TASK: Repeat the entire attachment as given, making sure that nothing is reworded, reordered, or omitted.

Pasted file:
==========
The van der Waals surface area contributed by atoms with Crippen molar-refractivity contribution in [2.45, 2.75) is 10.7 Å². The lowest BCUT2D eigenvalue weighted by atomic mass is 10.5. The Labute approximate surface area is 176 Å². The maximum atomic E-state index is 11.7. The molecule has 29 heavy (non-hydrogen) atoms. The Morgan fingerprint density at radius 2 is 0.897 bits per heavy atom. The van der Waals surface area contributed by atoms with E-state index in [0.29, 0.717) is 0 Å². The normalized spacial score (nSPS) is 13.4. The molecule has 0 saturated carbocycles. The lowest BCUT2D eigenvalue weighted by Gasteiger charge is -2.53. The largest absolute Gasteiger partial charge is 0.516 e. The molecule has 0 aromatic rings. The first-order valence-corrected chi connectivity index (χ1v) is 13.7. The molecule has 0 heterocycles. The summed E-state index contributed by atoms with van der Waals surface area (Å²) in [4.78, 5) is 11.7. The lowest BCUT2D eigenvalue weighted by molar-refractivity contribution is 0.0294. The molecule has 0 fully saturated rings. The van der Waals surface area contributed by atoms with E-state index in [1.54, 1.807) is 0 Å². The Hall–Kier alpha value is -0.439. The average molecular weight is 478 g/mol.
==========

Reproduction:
The van der Waals surface area contributed by atoms with Crippen molar-refractivity contribution in [2.45, 2.75) is 10.7 Å². The lowest BCUT2D eigenvalue weighted by atomic mass is 10.5. The Labute approximate surface area is 176 Å². The maximum atomic E-state index is 11.7. The molecule has 29 heavy (non-hydrogen) atoms. The Morgan fingerprint density at radius 2 is 0.897 bits per heavy atom. The van der Waals surface area contributed by atoms with E-state index in [0.29, 0.717) is 0 Å². The normalized spacial score (nSPS) is 13.4. The molecule has 0 saturated carbocycles. The lowest BCUT2D eigenvalue weighted by Gasteiger charge is -2.53. The largest absolute Gasteiger partial charge is 0.516 e. The molecule has 0 aromatic rings. The first-order valence-corrected chi connectivity index (χ1v) is 13.7. The molecule has 0 heterocycles. The summed E-state index contributed by atoms with van der Waals surface area (Å²) in [4.78, 5) is 11.7. The lowest BCUT2D eigenvalue weighted by molar-refractivity contribution is 0.0294. The molecule has 0 fully saturated rings. The van der Waals surface area contributed by atoms with E-state index in [1.54, 1.807) is 0 Å². The Hall–Kier alpha value is -0.439. The average molecular weight is 478 g/mol.